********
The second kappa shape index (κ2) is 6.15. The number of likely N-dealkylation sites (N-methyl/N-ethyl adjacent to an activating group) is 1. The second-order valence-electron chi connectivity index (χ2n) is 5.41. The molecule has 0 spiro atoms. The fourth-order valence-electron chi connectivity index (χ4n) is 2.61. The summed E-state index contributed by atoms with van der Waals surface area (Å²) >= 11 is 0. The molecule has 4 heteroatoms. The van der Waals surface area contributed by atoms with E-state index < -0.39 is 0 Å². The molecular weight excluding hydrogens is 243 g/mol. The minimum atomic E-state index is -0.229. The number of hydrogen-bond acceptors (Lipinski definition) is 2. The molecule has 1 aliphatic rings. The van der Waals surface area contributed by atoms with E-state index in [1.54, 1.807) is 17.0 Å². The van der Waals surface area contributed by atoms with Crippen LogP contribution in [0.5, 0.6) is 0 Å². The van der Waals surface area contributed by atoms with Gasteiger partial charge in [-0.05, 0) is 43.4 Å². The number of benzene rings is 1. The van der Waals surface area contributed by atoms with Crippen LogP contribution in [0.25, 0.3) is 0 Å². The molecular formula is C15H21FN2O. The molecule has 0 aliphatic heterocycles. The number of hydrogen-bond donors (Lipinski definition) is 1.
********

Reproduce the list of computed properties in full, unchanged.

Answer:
The second kappa shape index (κ2) is 6.15. The number of likely N-dealkylation sites (N-methyl/N-ethyl adjacent to an activating group) is 1. The second-order valence-electron chi connectivity index (χ2n) is 5.41. The molecule has 0 spiro atoms. The fourth-order valence-electron chi connectivity index (χ4n) is 2.61. The summed E-state index contributed by atoms with van der Waals surface area (Å²) >= 11 is 0. The molecule has 4 heteroatoms. The van der Waals surface area contributed by atoms with E-state index < -0.39 is 0 Å². The molecular weight excluding hydrogens is 243 g/mol. The minimum atomic E-state index is -0.229. The number of hydrogen-bond acceptors (Lipinski definition) is 2. The molecule has 1 aliphatic rings. The van der Waals surface area contributed by atoms with E-state index in [1.54, 1.807) is 17.0 Å². The van der Waals surface area contributed by atoms with Crippen LogP contribution in [0.5, 0.6) is 0 Å². The van der Waals surface area contributed by atoms with Gasteiger partial charge in [-0.05, 0) is 43.4 Å². The number of benzene rings is 1. The van der Waals surface area contributed by atoms with Crippen LogP contribution in [0.25, 0.3) is 0 Å². The molecular formula is C15H21FN2O. The molecule has 0 aliphatic heterocycles. The number of hydrogen-bond donors (Lipinski definition) is 1.